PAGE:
Yerba Mate 101

My brilliant entrepreneur husband recently started his own e-commerce store selling yerba mate. I had never heard of mate before I met him, but I quickly learned about this important staple of Argentinean culture. In honor of this drink my husband loves, here is everything you need to know to understand mate culture.

While Argentinean culture is very European in many ways (love of coffee, gelato, and pizza for starters), the consumption of mate (pronounced mah-tay) is uniquely South American.

What tea is to the British, mate is to Argentina, except maybe more so. Argentineans drink mate all day long, on their own but especially in social settings. Family gatherings, afternoon chats and friendly get-togethers all revolve around the passing of mate. Couples take mate to the park for a romantic date. Even in Montanita, Ecuador we would often see groups of Argentineans sitting on the beach with thermoses of hot water, passing around a mate cup.

At home in the states, my husband and mother in law often share a cup of mate when we visit. The tea, and the ceremony that surrounds it is so important and bonding that it survives even in rural Pennsylvania.

Yerba mate tea in a calabash gourd
Yerba mate in calabash and dry herb.Traditional argentinian beverage

What is Mate?

Mate is a tea-like beverage made from the stems and leaves of a plant called yerba mate. The leaves contain caffeine and other natural stimulants and have all sorts of health benefits. It’s said to increase concentration, boost energy, and even help with weight control (Argentineans are quite skinny considering how much red meat and ice cream they eat, so I maybe buy this).

Mate can be served hot in the traditional manner described below, in tea bag form, or even cold as a sort of iced tea. The taste is almost like a very bitter green tea. I would say it’s an acquired taste.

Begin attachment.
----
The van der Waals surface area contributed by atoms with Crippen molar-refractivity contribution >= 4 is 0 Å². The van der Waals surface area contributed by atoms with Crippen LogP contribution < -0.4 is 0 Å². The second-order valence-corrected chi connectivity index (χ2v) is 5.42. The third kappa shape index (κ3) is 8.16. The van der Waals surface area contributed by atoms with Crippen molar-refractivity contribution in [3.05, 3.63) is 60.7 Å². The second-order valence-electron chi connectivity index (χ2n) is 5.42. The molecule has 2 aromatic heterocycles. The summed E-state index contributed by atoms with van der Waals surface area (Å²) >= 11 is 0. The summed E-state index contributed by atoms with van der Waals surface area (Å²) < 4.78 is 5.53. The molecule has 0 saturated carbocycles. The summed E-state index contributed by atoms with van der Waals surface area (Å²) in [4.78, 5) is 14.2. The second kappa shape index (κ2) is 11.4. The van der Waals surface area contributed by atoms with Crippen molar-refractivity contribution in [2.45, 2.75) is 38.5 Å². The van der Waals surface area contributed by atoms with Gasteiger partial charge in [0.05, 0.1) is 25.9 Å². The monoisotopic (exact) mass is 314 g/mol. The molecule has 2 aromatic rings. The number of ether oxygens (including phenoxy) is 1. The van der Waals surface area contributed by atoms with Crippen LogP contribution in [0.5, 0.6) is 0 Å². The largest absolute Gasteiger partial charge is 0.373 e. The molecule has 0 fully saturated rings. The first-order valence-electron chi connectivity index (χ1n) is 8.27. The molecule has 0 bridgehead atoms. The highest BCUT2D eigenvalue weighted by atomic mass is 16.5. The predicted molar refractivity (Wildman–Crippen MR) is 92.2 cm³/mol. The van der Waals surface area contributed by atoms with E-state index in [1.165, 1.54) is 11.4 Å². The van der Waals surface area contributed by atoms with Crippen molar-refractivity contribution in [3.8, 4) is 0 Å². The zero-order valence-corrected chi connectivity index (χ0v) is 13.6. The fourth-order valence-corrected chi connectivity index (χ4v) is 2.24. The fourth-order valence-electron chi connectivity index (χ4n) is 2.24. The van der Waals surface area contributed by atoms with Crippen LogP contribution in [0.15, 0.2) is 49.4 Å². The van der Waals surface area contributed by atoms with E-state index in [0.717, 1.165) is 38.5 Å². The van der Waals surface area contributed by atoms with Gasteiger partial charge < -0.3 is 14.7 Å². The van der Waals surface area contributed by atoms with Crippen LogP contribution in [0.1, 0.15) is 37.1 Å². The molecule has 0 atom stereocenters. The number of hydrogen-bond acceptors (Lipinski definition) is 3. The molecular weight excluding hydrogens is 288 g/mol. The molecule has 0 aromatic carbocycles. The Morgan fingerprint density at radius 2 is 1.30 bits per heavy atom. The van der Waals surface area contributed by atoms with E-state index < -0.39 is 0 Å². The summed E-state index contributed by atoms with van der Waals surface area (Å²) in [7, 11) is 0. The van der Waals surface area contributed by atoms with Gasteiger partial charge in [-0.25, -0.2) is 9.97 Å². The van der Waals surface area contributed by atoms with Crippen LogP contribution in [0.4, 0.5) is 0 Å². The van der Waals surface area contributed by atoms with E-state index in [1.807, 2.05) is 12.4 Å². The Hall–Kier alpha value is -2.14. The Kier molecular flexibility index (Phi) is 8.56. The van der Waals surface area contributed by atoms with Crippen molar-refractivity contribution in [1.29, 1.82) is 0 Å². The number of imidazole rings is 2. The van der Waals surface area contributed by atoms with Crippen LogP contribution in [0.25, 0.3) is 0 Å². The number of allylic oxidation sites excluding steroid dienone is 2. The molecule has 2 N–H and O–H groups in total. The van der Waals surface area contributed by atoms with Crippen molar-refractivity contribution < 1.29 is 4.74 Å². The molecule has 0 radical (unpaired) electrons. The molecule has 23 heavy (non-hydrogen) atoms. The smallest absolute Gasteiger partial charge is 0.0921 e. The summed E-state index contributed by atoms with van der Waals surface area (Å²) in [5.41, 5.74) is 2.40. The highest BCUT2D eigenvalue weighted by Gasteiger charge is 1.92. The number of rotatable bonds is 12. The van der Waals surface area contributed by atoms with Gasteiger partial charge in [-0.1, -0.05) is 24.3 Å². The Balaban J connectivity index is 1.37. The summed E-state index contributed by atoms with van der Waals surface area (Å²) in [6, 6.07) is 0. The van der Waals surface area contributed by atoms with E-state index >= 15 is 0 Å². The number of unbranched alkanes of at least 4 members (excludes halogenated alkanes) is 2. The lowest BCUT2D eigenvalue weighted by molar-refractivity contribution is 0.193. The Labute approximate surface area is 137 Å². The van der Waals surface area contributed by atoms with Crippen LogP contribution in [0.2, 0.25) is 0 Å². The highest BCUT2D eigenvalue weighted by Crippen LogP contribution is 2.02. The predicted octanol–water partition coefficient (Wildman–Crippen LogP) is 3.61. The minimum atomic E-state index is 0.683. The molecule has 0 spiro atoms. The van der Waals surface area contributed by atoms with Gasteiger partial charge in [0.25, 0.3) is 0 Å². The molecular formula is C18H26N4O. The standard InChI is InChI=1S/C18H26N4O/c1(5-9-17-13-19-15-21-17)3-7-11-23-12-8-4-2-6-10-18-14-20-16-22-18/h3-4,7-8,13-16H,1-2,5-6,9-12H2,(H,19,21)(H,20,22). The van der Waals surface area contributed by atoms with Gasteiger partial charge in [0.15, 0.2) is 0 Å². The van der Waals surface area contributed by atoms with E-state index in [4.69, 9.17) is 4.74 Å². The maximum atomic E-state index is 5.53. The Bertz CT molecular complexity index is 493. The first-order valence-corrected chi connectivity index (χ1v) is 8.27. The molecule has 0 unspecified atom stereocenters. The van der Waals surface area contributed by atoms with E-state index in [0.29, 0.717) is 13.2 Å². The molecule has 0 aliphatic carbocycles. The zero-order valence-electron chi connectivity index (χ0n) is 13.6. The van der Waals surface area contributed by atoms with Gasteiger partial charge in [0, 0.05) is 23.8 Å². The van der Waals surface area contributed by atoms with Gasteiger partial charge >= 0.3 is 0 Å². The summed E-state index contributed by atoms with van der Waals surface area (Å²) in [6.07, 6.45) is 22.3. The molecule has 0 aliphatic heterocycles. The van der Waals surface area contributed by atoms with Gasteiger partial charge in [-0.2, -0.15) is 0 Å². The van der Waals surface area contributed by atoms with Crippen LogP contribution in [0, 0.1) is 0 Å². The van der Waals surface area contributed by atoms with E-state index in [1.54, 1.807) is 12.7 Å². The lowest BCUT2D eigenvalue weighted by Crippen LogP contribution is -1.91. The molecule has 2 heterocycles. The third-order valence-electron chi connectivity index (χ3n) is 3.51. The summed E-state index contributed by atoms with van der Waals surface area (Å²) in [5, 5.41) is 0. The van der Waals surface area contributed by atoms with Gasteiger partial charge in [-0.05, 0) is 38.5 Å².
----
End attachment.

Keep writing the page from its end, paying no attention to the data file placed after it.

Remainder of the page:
The Equipment

While mate is often taken on the go out of a  thermos, the traditional way to drink it is out of a specialized cup, called a gourd.

Mate is served in a communal cup (you’re all friends here so stop worrying about pesky things like germs). The cup is actually a vegetable gourd (sometimes the outer casing is metal or plastic) which the owner conditions with their own combination of preparation and fruit juice to give it a distinct taste. You drink out of a silver straw with a filter at the end, called a bombilla.

The Ritual

Drinking mate is a custom with pre-Colombian origins. As with any tradition that has survived that long, there is a ritual to drinking mate, a set of unspoken customs and rules. To defy them will make you appear very rude, or at least clueless. So, to drink Mate like a proper Argentinean here’s what you need to know.

Mate is a group activity. The participants sit in a circle and one person, the server or cebador, prepares the mate with hot water and, in Buenos Aires, sugar (they have a wicked sweet tooth). The gourd is then passed around the circle to the right, with each drinker enjoying the mate before passing it back to the served to be re-brewed. This continues for ages and ages, or until you run out of hot water.

The Rules

The biggest most important rule of mate drinking is DO NOT TOUCH THE BOMBILLA. It is considered very rude to re-adjust the straw or move it in any way.